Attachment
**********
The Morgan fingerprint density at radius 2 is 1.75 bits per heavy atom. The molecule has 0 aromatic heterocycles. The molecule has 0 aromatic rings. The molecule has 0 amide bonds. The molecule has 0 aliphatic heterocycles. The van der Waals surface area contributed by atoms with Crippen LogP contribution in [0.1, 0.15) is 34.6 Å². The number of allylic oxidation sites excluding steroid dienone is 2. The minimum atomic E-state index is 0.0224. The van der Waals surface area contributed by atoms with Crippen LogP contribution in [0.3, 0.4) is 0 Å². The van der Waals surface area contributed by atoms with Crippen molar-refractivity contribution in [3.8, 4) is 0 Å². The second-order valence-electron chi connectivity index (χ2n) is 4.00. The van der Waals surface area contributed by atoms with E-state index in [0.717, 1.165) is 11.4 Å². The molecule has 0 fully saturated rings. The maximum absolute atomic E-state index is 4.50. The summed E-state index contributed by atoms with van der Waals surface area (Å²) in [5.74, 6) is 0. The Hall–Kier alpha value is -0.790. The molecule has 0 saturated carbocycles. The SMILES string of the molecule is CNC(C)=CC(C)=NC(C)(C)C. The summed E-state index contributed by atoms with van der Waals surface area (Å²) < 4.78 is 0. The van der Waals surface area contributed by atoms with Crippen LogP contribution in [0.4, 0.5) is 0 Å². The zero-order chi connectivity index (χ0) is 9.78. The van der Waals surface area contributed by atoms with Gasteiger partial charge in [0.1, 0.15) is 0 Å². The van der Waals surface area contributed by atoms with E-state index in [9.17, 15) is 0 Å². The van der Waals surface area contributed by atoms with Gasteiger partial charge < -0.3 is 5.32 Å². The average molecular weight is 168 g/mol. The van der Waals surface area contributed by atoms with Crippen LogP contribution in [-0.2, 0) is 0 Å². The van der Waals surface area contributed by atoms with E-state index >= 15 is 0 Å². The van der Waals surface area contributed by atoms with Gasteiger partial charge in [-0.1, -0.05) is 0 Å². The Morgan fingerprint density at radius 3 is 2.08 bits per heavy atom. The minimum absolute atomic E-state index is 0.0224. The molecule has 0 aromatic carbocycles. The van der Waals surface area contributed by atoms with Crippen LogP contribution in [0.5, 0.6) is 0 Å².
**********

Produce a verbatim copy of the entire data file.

The Morgan fingerprint density at radius 2 is 1.75 bits per heavy atom. The molecule has 0 aromatic heterocycles. The molecule has 0 aromatic rings. The molecule has 0 amide bonds. The molecule has 0 aliphatic heterocycles. The van der Waals surface area contributed by atoms with Crippen LogP contribution in [0.1, 0.15) is 34.6 Å². The number of allylic oxidation sites excluding steroid dienone is 2. The minimum atomic E-state index is 0.0224. The van der Waals surface area contributed by atoms with Crippen LogP contribution in [0.3, 0.4) is 0 Å². The van der Waals surface area contributed by atoms with Crippen molar-refractivity contribution in [3.8, 4) is 0 Å². The second-order valence-electron chi connectivity index (χ2n) is 4.00. The van der Waals surface area contributed by atoms with E-state index in [0.717, 1.165) is 11.4 Å². The molecule has 0 fully saturated rings. The maximum absolute atomic E-state index is 4.50. The summed E-state index contributed by atoms with van der Waals surface area (Å²) in [5.74, 6) is 0. The Hall–Kier alpha value is -0.790. The molecule has 0 saturated carbocycles. The SMILES string of the molecule is CNC(C)=CC(C)=NC(C)(C)C. The summed E-state index contributed by atoms with van der Waals surface area (Å²) < 4.78 is 0. The van der Waals surface area contributed by atoms with Crippen LogP contribution in [0.4, 0.5) is 0 Å². The zero-order chi connectivity index (χ0) is 9.78. The van der Waals surface area contributed by atoms with Gasteiger partial charge in [0.1, 0.15) is 0 Å². The van der Waals surface area contributed by atoms with E-state index in [9.17, 15) is 0 Å². The van der Waals surface area contributed by atoms with Gasteiger partial charge < -0.3 is 5.32 Å². The average molecular weight is 168 g/mol. The van der Waals surface area contributed by atoms with Crippen LogP contribution in [-0.2, 0) is 0 Å². The van der Waals surface area contributed by atoms with E-state index >= 15 is 0 Å². The van der Waals surface area contributed by atoms with Gasteiger partial charge in [-0.1, -0.05) is 0 Å². The Morgan fingerprint density at radius 3 is 2.08 bits per heavy atom. The minimum absolute atomic E-state index is 0.0224. The molecule has 0 aromatic carbocycles. The van der Waals surface area contributed by atoms with Crippen LogP contribution in [0.5, 0.6) is 0 Å².